I missed a day. 
30 posts in 30 days and the momentum is broken. Now, I suddenly find myself struggling to produce a single post. Never-mind the fact I have several short posts already written solely in need of editing. What’s wrong with me?
The longer I sit with an essay, the harder it becomes for me to publish. My mind is fickle and a riveting idea burns out even more quickly than it came. The later in the day I sit with an essay, the harder it becomes for my mind to focus analytically and edit. And yet, here I sit again.

Though I’ve met my first pitfall on this experiment, it is guiding me to make some adjustments moving forward. What would be the most likely reason that I miss another essay? 
I draft an essay early in the day and fail to get back to editing until it is too late in the evening to process that type of work. That means mandatory editing time in the morning, or at least early afternoon when I still have the cognitive ability to finish an essay.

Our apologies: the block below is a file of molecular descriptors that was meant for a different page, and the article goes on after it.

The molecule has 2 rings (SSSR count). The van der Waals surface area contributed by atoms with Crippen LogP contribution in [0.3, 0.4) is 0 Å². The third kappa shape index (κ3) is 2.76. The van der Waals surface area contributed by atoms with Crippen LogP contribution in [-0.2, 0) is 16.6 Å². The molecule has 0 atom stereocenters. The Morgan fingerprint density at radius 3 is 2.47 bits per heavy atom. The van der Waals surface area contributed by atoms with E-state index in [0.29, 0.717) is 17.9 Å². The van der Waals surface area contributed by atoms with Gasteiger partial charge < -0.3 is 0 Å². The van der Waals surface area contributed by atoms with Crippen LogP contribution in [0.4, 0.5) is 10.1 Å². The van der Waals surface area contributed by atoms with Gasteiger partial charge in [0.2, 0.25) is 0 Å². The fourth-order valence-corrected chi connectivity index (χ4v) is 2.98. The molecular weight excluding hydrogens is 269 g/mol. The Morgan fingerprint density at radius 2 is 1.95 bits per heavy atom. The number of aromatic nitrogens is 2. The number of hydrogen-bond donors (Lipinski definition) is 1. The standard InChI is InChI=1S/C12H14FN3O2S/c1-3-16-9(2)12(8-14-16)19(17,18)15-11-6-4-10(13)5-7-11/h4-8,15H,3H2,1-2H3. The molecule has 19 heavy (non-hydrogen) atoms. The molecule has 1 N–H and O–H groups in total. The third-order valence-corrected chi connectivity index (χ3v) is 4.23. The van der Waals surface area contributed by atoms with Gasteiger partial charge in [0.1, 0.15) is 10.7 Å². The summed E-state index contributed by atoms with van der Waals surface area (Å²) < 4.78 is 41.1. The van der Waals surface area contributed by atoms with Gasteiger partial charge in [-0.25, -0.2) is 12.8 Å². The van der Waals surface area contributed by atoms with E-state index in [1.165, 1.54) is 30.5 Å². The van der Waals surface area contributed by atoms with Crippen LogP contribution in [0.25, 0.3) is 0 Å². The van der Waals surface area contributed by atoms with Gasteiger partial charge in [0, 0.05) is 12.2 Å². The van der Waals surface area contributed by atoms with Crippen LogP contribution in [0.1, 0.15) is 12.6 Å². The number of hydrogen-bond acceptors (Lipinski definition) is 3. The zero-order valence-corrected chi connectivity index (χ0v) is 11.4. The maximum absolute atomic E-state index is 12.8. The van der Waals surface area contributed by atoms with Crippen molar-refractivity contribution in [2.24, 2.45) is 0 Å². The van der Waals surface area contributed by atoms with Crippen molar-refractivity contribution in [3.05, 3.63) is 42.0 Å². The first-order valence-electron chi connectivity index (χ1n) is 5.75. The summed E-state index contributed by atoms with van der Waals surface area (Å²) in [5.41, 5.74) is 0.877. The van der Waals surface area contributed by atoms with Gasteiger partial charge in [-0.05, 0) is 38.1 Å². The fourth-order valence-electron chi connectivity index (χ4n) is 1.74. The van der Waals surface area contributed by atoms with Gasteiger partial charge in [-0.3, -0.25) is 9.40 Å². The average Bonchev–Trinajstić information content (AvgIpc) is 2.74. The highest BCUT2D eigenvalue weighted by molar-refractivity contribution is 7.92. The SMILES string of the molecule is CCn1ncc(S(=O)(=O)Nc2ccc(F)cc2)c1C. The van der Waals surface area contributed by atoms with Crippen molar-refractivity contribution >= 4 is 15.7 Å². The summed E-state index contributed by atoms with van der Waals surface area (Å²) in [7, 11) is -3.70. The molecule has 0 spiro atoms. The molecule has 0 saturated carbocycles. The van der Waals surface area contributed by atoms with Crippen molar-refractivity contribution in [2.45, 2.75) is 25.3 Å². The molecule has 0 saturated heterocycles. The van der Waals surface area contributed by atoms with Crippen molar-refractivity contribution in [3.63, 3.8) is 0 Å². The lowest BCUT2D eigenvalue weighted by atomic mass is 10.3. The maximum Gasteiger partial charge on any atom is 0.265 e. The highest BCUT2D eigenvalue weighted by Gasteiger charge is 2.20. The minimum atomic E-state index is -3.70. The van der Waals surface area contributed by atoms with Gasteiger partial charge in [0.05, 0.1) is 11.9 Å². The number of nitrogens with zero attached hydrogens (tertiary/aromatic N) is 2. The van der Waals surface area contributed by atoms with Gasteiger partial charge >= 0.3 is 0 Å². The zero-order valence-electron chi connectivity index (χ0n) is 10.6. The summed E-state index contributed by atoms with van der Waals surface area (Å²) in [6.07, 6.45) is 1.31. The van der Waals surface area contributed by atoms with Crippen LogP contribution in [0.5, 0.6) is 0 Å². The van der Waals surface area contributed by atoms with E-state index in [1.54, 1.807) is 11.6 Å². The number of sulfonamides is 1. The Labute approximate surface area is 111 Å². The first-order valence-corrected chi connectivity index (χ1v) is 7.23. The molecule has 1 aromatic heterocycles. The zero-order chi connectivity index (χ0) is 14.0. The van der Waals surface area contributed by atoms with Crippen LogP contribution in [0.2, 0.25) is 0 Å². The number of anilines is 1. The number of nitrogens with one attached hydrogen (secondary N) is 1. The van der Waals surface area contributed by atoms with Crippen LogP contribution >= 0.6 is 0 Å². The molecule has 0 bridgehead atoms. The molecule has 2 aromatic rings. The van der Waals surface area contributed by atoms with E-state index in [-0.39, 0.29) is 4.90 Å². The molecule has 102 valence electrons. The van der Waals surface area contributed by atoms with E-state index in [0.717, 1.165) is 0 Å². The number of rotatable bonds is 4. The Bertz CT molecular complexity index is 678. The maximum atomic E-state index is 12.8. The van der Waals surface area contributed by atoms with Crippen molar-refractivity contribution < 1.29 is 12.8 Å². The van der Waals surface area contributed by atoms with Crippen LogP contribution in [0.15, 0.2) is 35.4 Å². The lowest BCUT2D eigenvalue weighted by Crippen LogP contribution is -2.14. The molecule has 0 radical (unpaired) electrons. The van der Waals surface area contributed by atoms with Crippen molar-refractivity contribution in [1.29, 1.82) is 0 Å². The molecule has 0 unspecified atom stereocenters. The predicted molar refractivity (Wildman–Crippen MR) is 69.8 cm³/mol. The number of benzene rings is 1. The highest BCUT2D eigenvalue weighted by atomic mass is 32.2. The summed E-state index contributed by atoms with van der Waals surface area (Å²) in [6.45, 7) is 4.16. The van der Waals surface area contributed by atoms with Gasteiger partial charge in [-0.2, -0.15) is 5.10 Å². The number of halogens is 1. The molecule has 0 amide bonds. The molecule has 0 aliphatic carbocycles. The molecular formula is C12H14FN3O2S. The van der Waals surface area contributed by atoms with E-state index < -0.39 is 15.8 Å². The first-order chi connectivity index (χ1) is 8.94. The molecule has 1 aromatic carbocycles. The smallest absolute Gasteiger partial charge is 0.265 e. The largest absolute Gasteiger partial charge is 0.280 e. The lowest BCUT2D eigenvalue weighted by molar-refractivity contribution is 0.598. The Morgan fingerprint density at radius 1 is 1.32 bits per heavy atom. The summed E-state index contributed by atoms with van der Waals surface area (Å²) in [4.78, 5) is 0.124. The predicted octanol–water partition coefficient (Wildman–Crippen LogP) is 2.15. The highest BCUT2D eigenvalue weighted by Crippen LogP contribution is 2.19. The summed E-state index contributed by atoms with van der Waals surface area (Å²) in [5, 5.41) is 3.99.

I’ve been walking a fine line extremely busy with work and running this month, something I expected as I hoped to test myself this month, but I need a buffer. If I finish one or two of the nearly complete posts I’ve already written, I can avoid the crushing pressure to produce something valuable on a daily basis. I need to be writing, but I would not need to rely on each post being a winner.
Lastly, before I lose the momentum to publish, I need to make the transition to WordPress. In a discussion with David Perell, James Clear noted that his ideas incubate in Evernote and then he compresses them in WordPress. Once they make it to WordPress, it’s definitely getting published. I’m not nearly as prolific or consistent as James Clear, but I have a similarly high success write once he articles move into WordPress. At 46 posts on my account, only one remains unpublished. Transitioning between tools brings a transition in mindsets.
Everyone’s allowed a miss, but the key is to recover, reflect, and improve. Write on.

About Scott

Grow intentionally. Give generously. Run stupid far. To learn more, visit my Start Here Page at scott.krouse.com.

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